One-third of U.S. adults with diabetes may have undetected cardiovascular disease (CVD) that increases their risk of dying, according to a study published in the Journal of the American Heart Association.
CVD accounts for 40% of hospitalizations and 30% of deaths of U.S. adults with diabetes, making it the leading cause of morbidity and mortality in the patient population. The figures have driven interest in the development of ways to detect and treat CVD earlier and have led to recommendations that people with diabetes are tested for high‐sensitivity cardiac troponin T (hs‐cTnT) and N‐terminal pro‐B‐type natriuretic peptide (NT‐proBNP) every year.
Researchers at Johns Hopkins University have now generated evidence of how prevalent elevated levels of the two biomarkers are in U.S. adults, with and without diabetes, and they show how the presence of CVD affects mortality.
The team analyzed serum samples from the 1999 to 2004 National Health and Nutrition Examination Survey. By analyzing samples from 10,000 adults without a history of CVD, the researchers showed that the biomarkers were elevated in 33.4% of people with diabetes and 16.1% of people without diabetes. After adjusting for age, elevated hs‐cTnT, but not NT‐proBNP, was more common in people with diabetes.
Further work showed elevated hs‐cTnT was significantly higher in people with longer diabetes duration and worse glycemic control and linked the biomarkers to increased risk of death. Elevated hs‐cTnT and NT‐proBNP were independently associated with all‐cause and CVD mortality in the diabetic population.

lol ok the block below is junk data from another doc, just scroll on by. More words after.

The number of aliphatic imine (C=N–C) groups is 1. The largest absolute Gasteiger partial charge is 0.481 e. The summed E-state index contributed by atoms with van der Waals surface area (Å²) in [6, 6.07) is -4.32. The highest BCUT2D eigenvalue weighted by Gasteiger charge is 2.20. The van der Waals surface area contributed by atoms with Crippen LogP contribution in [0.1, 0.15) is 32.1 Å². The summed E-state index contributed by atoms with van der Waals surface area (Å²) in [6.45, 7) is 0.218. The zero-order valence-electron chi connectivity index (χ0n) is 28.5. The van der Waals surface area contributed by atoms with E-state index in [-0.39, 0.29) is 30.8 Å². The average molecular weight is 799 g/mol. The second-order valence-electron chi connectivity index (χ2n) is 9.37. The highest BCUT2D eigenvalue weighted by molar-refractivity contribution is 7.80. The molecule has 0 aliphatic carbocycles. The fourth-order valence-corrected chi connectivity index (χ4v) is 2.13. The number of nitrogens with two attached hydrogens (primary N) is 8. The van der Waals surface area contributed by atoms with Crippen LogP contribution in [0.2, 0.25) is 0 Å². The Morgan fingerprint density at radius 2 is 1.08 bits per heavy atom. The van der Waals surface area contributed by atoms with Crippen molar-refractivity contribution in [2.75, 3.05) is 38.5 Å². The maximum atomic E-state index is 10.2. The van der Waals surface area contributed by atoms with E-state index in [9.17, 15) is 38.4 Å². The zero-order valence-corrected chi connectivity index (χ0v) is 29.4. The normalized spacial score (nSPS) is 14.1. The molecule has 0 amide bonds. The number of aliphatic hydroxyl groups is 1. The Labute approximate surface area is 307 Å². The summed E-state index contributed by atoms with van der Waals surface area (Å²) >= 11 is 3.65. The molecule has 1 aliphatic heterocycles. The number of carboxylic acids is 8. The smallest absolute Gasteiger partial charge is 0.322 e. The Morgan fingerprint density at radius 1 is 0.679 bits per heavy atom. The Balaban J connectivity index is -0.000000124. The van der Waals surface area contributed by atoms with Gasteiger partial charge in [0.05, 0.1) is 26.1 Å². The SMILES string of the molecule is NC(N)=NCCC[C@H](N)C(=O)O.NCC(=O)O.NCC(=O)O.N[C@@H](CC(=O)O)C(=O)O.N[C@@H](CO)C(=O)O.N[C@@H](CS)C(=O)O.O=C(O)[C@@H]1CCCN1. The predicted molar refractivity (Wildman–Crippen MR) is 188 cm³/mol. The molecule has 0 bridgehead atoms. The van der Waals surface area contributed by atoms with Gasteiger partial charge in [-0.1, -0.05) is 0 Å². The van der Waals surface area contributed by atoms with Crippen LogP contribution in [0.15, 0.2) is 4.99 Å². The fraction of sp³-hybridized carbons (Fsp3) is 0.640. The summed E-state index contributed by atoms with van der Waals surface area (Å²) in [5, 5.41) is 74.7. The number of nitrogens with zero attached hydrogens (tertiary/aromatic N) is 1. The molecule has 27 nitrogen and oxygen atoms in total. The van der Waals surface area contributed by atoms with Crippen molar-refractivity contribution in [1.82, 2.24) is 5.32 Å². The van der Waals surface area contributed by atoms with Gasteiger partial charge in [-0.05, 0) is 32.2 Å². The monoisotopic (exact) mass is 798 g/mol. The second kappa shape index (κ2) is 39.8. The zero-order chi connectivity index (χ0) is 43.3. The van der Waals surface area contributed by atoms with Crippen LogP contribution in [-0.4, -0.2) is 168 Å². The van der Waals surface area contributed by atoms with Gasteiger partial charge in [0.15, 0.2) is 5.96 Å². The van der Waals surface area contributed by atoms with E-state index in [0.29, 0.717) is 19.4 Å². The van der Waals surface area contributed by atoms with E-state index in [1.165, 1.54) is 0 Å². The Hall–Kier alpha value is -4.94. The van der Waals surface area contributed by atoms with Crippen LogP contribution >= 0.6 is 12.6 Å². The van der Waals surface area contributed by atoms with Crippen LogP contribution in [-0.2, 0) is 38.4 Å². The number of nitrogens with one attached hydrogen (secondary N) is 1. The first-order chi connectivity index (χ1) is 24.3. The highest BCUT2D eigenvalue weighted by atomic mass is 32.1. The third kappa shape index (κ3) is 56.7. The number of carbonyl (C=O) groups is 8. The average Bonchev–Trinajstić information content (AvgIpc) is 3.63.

Study co-author Elizabeth Selvin, PhD, a professor of epidemiology at Johns Hopkins Bloomberg School of Public Health in Baltimore, said the research adds to evidence that many people with Type 2 diabetes are at high risk of cardiovascular complications, even if they have not had a heart attack or a history of CVD. Selvin set out the implications of the findings in a statement.
“When we look at the whole population of people diagnosed with Type 2 diabetes, about 27 million adults in the U.S. according to the CDC [Centers for Disease Control and Prevention], some are at low risk and some are at high risk for cardiovascular disease, so the open question is ‘Who is most at risk?’ These cardiac biomarkers give us a window into cardiovascular risk in people who otherwise might not be recognized as highest risk,” Selvin said.
Physicians typically try to reduce the risk of CVD in people with diabetes by using statins to lower levels of cholesterol. However, Selvin said the evidence that diabetes may have a direct effect on the heart suggests a need for non-statin-related therapies.